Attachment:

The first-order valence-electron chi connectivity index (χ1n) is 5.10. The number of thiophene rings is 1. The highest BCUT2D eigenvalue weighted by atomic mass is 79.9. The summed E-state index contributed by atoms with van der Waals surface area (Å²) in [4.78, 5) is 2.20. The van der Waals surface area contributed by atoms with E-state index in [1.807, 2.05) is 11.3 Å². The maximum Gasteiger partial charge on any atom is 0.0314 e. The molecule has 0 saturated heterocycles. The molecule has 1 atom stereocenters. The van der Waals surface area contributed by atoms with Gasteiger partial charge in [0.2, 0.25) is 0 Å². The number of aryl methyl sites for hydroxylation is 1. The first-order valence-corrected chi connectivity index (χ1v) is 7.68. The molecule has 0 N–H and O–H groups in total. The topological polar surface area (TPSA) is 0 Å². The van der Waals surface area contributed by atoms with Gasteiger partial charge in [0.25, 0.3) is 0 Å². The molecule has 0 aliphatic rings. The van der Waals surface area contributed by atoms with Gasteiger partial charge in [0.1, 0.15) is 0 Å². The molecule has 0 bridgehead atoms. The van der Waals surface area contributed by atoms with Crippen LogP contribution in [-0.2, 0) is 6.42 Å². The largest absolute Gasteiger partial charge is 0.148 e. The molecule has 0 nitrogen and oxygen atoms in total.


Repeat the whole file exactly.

The first-order valence-electron chi connectivity index (χ1n) is 5.10. The number of thiophene rings is 1. The highest BCUT2D eigenvalue weighted by atomic mass is 79.9. The summed E-state index contributed by atoms with van der Waals surface area (Å²) in [4.78, 5) is 2.20. The van der Waals surface area contributed by atoms with E-state index in [1.807, 2.05) is 11.3 Å². The maximum Gasteiger partial charge on any atom is 0.0314 e. The molecule has 0 saturated heterocycles. The molecule has 1 atom stereocenters. The van der Waals surface area contributed by atoms with Gasteiger partial charge in [0.2, 0.25) is 0 Å². The number of aryl methyl sites for hydroxylation is 1. The first-order valence-corrected chi connectivity index (χ1v) is 7.68. The molecule has 0 N–H and O–H groups in total. The topological polar surface area (TPSA) is 0 Å². The van der Waals surface area contributed by atoms with Gasteiger partial charge in [0.25, 0.3) is 0 Å². The molecule has 0 aliphatic rings. The van der Waals surface area contributed by atoms with Gasteiger partial charge in [0.1, 0.15) is 0 Å². The molecule has 0 bridgehead atoms. The van der Waals surface area contributed by atoms with Crippen LogP contribution in [-0.2, 0) is 6.42 Å². The largest absolute Gasteiger partial charge is 0.148 e. The molecule has 0 nitrogen and oxygen atoms in total.